When, during the leadup to the Change Campaign, David Powell was asked if he knew anything about what Southern Research does, his answer was no. “I’ve driven past it a million times and had no idea what was really going on here,” he said. When he was invited to tour the campus instead of just driving past, he was amazed at the discoveries being made right in the middle of Birmingham.

SR’s focus on neurodegenerative disease, in particular, stood out sharply to him because of the harsh introduction he’d had to the subject the previous year. Last December, Powell’s mother died of ovarian cancer. But her cancer diagnosis came nine months after her Alzheimer’s diagnosis—and he was shocked to learn that she saw the cancer as a blessing. “Her mother had a protracted battle with Alzheimer’s,” he said. “And to my mom, cancer seemed like the better option.” SR’s research, he realized, had the potential to make the disease less terrifying.

“Southern Research is a part of Birmingham that needs to be told,” he said. “There weren’t enough people spreading that message.”

Powell was happy to do that, sharing his enthusiasm not just with old friends in Birmingham but with new friends made on dozens of business trips. “By the time you get to dinner, people are tired of talking about business,” he said. “You’re looking for interesting things to talk about.”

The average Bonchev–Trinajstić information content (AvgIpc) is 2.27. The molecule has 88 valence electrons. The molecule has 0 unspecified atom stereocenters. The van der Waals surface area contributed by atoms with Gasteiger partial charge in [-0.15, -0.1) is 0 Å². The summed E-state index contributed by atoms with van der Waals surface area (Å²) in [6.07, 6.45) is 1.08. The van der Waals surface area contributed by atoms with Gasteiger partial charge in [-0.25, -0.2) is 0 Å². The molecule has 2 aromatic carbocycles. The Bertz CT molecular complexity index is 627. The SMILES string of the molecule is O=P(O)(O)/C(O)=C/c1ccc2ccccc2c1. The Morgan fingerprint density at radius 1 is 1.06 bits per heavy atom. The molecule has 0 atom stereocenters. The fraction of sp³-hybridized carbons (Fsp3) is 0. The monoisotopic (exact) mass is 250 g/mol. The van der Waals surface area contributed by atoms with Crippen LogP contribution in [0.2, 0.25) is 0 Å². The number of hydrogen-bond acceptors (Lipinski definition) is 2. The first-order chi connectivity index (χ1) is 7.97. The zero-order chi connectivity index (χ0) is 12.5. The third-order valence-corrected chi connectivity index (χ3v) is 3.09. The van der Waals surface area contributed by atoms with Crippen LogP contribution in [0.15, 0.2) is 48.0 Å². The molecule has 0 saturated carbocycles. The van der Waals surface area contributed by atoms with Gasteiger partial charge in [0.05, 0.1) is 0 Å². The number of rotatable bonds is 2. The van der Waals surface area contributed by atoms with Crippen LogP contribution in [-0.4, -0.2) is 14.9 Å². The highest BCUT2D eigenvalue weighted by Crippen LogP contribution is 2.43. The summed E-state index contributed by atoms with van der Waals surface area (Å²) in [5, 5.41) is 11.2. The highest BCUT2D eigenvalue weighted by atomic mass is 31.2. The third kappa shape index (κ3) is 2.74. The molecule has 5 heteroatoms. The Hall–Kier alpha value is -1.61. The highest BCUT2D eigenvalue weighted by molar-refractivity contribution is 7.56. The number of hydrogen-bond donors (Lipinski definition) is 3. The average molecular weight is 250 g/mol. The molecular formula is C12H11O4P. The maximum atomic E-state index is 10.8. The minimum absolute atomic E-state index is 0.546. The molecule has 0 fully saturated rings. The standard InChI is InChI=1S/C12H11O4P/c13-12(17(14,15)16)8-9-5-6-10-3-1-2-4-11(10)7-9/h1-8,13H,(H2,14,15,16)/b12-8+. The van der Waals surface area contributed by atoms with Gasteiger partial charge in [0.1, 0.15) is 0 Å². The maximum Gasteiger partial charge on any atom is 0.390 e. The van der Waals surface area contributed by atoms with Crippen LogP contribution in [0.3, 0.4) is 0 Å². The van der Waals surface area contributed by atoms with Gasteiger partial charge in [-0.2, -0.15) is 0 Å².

He even has a surefire opening line. “I’ll say, ‘Tell me about your city. What’s going on here?’ And that usually invites the question, ‘Well, what about where you’re from? What’s going on there?’” What’s going on in Birmingham is groundbreaking discovery at Southern Research.

That kind of awareness is crucial, he said, when working with diseases like Alzheimer’s and Parkinson’s. “Unfortunately, I think the neurodegenerative things are something people see and just say, ‘Aw, that’s sad,’ as opposed to, ‘Aw, that’s something we should do something about,’” he said. The diseases are lengthy and devastating for both the patient and family, “but they aren’t necessarily as attractive for investment. Or they’ve been forgotten while we spend money on something that seems more current.” Or, he said, less insurmountable.

“Insurmountable” isn’t a concept Powell believes in. He prefers the tech industry concept of “zero to one”—“Something didn’t exist, then it exists,” he said. He wants to see that kind of energy directed toward medical discovery. “How can we take a disease that was incurable and make it curable? How do we take something that was an impossible problem to solve and then solve that problem?”

Powell noted that in 1900, the two leading causes of death were flu and gastrointestinal distress. “We’d laugh,” he said. “‘People in 1900 died of flu and diarrhea? Who dies like that?’ I’d like to think that in 2018, we could flash forward 40 years and people would say, ‘People died of ovarian cancer? Who dies of ovarian cancer? Who dies of Alzheimer’s? That’s ridiculous!’”